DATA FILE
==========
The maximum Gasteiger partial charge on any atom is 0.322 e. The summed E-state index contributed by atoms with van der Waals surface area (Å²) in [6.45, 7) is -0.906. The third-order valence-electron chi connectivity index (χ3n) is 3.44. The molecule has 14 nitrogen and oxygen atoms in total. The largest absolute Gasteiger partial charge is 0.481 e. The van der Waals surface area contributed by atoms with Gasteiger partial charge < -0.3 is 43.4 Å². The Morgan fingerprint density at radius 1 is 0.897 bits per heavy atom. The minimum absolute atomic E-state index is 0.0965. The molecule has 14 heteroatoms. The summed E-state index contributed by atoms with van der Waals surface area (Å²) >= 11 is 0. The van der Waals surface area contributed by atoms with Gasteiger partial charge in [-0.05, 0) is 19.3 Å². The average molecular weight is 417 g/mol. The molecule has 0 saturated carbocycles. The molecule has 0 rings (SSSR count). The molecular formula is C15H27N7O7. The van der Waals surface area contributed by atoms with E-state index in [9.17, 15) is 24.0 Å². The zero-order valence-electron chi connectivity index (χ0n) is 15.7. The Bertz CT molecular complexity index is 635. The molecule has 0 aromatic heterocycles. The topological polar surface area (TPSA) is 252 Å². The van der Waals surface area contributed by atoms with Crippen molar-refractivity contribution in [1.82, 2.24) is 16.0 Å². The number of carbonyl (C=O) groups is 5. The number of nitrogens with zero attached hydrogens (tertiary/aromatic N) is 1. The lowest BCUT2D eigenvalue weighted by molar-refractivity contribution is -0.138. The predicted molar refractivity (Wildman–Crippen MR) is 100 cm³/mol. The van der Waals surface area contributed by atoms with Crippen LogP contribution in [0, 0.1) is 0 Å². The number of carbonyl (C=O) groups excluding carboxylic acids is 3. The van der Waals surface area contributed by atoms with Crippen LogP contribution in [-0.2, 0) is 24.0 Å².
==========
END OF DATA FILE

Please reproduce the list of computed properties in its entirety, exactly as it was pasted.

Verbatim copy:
The maximum Gasteiger partial charge on any atom is 0.322 e. The summed E-state index contributed by atoms with van der Waals surface area (Å²) in [6.45, 7) is -0.906. The third-order valence-electron chi connectivity index (χ3n) is 3.44. The molecule has 14 nitrogen and oxygen atoms in total. The largest absolute Gasteiger partial charge is 0.481 e. The van der Waals surface area contributed by atoms with Gasteiger partial charge < -0.3 is 43.4 Å². The Morgan fingerprint density at radius 1 is 0.897 bits per heavy atom. The minimum absolute atomic E-state index is 0.0965. The molecule has 14 heteroatoms. The summed E-state index contributed by atoms with van der Waals surface area (Å²) >= 11 is 0. The van der Waals surface area contributed by atoms with Gasteiger partial charge in [-0.05, 0) is 19.3 Å². The average molecular weight is 417 g/mol. The molecule has 0 saturated carbocycles. The molecule has 0 rings (SSSR count). The molecular formula is C15H27N7O7. The van der Waals surface area contributed by atoms with E-state index in [9.17, 15) is 24.0 Å². The zero-order valence-electron chi connectivity index (χ0n) is 15.7. The Bertz CT molecular complexity index is 635. The molecule has 0 aromatic heterocycles. The topological polar surface area (TPSA) is 252 Å². The van der Waals surface area contributed by atoms with Crippen molar-refractivity contribution in [1.82, 2.24) is 16.0 Å². The number of carbonyl (C=O) groups is 5. The number of nitrogens with zero attached hydrogens (tertiary/aromatic N) is 1. The lowest BCUT2D eigenvalue weighted by molar-refractivity contribution is -0.138. The predicted molar refractivity (Wildman–Crippen MR) is 100 cm³/mol. The van der Waals surface area contributed by atoms with Crippen LogP contribution in [0, 0.1) is 0 Å². The number of carbonyl (C=O) groups excluding carboxylic acids is 3. The van der Waals surface area contributed by atoms with Crippen LogP contribution in [-0.2, 0) is 24.0 Å².